Why America's Support for Gay Rights in Uganda Rings Hollow

How It Works
Feb. 27 2014 3:20 PM

The U.S. Would Have More Credibility on Gay Rights in Uganda if It Talked More About All Human Rights in Uganda

A woman participates in an anti-gay demonstration in Kampalaon Feb. 14, 2010.

Photo by Trevor Snapp/AFP/Getty Images

In the days leading up to President Yoweri Museveni finally signing Uganda’s anti-gay bill into law on Monday, he was heavily lobbied from Washington, including a warning from President Obama that the law would “complicate our valued relationship” and a phone call from national security advisor Susan Rice.

Joshua Keating Joshua Keating

Joshua Keating is a staff writer at Slate focusing on international affairs and writes the World blog. 

The Ugandan journalist Andrew Mwenda, who has argued in favor of gay rights, makes the case that the very public pressure from the governments of the U.S. and European was counterproductive. The sad truth, Mwenda notes, is that while certainly no one would ever describe Museveni as progressive on the issue of gay rights, he may be less hostile than many of his citizens, 96 percent of whom say society should reject homosexuality. Museveni has opposed previous versions of this law, but political realities in Uganda came to hold more sway than international pressure.

(Yes, U.S. evangelical groups played a now-well-documented role in the law’s development, but it would be hard to argue they’re solely responsible for Ugandan public sentiment or the bill’s widespread popularity.) 


“If Museveni declined to sign the bill, people would interpret it as a result of Obama’s threats, a factor that would have made the Ugandan president look weak and cowardly,” Mwenda writes. “This is an impression Museveni cannot afford to have Ugandans hold of him.”

In Foreign Policy, Uganda-based journalist Elizabeth Allen argues that the ongoing outcry from gay rights groups, the international media, and foreign governments threatening to withhold aid made the bill into an issue of international sovereignty for Uganda and fed the narrative that homosexuality was an example of Western culture being forced on the country.

As John Nagenda, a presidential adviser who had previously opposed the bill, told the BBC in 2011, "this kind of ex-colonial mentality of saying, 'You do this or I withdraw my aid' will definitely make people extremely uncomfortable with being treated like children."

As my colleague June Thomas has noted, gay rights groups in Nigeria have also warned that threats of aid cuts and boycotts are counterproductive.

Of course, this shouldn’t stop gay rights groups from pointing out discriminatory laws and horrific abuses when they occur anywhere, but governments might have more credibility on these issues if they were more consistent on their approach to human rights.

As Helen Epstein points out at Al Jazeera, the issue of homosexuality tended to come up as a major topic of politics in Uganda after major political crackdowns on the opposition to Museveni’s rule—in 2009 after the killing of 13 protesters in Kampala,  in 2011 during Arab Spring-inspired protests, and again in recent months:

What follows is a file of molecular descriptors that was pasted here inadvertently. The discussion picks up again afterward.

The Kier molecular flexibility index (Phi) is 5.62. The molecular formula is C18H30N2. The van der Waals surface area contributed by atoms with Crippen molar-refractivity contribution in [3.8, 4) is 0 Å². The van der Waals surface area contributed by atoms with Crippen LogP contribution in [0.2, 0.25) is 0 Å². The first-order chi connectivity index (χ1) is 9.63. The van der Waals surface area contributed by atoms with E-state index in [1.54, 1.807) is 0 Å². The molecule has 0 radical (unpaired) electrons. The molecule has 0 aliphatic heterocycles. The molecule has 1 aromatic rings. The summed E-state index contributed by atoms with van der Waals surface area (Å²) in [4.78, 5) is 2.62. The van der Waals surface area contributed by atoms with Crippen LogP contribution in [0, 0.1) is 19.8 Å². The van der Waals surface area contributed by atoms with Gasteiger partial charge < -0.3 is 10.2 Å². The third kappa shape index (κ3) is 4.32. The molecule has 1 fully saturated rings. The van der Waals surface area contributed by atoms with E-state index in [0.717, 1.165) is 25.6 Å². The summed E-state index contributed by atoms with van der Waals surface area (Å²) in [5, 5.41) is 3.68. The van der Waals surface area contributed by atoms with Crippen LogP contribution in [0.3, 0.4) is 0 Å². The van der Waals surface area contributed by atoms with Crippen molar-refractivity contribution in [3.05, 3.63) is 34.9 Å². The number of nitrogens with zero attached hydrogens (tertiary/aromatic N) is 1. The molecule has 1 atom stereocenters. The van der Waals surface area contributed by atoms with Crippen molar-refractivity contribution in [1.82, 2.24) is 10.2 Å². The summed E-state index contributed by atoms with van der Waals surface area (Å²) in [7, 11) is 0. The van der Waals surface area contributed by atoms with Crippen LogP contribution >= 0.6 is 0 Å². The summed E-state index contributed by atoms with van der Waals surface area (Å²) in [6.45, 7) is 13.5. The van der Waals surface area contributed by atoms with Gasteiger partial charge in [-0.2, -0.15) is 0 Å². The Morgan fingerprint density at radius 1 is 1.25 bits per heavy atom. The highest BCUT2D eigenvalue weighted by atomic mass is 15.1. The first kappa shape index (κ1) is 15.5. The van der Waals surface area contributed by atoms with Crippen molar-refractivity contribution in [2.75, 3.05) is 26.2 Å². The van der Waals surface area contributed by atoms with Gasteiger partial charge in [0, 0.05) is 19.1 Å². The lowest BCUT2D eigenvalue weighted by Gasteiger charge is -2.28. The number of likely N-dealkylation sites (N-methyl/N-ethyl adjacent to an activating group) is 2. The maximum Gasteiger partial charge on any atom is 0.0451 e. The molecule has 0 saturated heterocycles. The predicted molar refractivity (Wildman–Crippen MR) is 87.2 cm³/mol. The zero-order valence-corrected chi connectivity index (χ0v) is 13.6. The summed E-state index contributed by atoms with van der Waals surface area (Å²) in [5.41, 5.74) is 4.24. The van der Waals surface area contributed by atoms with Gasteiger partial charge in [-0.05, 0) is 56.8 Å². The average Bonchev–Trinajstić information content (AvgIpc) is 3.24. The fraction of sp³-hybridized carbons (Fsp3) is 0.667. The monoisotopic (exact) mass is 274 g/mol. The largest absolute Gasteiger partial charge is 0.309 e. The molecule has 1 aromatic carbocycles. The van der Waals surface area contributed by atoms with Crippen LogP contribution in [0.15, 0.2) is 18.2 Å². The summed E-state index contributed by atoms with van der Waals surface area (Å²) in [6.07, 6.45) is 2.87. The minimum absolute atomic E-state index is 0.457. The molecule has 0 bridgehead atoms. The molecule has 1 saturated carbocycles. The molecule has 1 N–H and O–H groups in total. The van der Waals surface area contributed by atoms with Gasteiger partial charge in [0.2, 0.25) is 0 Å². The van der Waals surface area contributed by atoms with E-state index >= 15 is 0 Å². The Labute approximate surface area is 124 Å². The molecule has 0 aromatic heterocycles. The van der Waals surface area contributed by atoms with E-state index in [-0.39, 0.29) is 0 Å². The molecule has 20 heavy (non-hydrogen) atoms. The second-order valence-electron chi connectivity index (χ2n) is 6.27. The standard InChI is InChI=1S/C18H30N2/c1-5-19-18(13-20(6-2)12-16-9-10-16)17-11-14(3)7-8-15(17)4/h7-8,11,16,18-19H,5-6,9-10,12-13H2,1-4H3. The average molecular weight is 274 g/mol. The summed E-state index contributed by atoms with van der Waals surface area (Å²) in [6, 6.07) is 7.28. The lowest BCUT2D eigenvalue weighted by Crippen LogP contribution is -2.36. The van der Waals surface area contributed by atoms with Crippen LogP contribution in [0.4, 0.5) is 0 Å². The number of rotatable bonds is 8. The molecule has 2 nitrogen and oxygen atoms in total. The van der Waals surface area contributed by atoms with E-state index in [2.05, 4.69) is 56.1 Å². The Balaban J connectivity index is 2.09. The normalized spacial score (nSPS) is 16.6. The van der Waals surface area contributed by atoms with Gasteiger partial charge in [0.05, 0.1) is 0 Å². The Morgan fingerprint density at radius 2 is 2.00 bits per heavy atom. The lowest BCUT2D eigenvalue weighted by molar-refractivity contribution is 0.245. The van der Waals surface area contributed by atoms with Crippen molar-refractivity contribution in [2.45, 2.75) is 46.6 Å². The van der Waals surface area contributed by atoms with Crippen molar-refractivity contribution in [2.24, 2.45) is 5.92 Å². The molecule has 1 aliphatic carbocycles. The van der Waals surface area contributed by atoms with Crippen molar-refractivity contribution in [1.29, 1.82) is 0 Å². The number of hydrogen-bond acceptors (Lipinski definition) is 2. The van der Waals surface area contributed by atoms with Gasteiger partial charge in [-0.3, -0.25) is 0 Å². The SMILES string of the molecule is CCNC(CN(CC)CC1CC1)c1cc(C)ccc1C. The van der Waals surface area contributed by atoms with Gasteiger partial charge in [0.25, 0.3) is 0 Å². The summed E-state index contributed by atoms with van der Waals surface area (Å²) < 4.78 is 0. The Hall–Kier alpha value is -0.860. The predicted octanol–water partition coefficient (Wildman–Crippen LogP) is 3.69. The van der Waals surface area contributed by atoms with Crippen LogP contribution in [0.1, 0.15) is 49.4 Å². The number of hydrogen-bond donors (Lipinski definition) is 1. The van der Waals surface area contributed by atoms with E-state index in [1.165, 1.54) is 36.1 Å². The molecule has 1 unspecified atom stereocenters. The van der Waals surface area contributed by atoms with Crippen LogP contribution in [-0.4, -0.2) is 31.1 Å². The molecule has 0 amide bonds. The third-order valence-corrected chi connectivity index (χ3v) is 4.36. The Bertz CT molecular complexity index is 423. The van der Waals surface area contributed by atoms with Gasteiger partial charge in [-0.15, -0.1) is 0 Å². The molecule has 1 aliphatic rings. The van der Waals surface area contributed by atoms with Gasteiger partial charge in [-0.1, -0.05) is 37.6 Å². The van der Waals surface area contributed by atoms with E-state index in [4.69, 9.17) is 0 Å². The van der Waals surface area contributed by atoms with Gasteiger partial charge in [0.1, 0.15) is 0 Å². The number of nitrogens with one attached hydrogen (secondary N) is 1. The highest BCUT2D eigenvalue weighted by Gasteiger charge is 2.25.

The bill died once again but was resurrected in December and passed parliament, just in time to divert public outrage from some of the worst human rights abuses in Uganda’s history. These include 1) the ongoing theft of government revenues and donor aid; 2) the resulting collapse of Uganda’s systems of public education and health care; 3) the virtual house arrest of Kizza Besigye, the country’s main opposition leader, who is followed wherever he goes, including even short trips to the local coffee shop, by truckloads of police in riot gear; 4) the harassment and possible murder of other government critics; 5) the draconian Public Order Management Bill, requiring police authorization for all meetings of more than three people; 6) Uganda’s support for the M23 rebels, who are wreaking havoc in neighboring Congo; and 7) worst of all, Uganda’s involvement in South Sudan’s civil war, which commenced Dec. 15. Ethiopia is reportedly considering entering the war to counter Uganda’s support for President Salva Kiir, and the conflict may well evolve into a massive regional conflict, with no end in sight.

None of these garnered nearly as much attention from Western governments or the media as the anti-homosexuality bill, and the U.S. has actually been increasing its support for the Ugandan military over this period. When the Ugandan public hears nary a word from the international community on these issues, it’s not hard to see why even those who oppose the law, or oppose Museveni, see the West as uniquely preoccupied with the issue of gay rights.

There are reasons for the silence on these issues, of course. The U.S. in particular seems to have made a calculation that its close security cooperation with Uganda outweighs concerns over human rights. But we shouldn’t be surprised that our very selective concern for the human rights of Ugandans—or Nigerians, or Gambians, or Russians—is viewed a bit skeptically.  

Joshua Keating is a staff writer at Slate focusing on international affairs and writes the World blog. 



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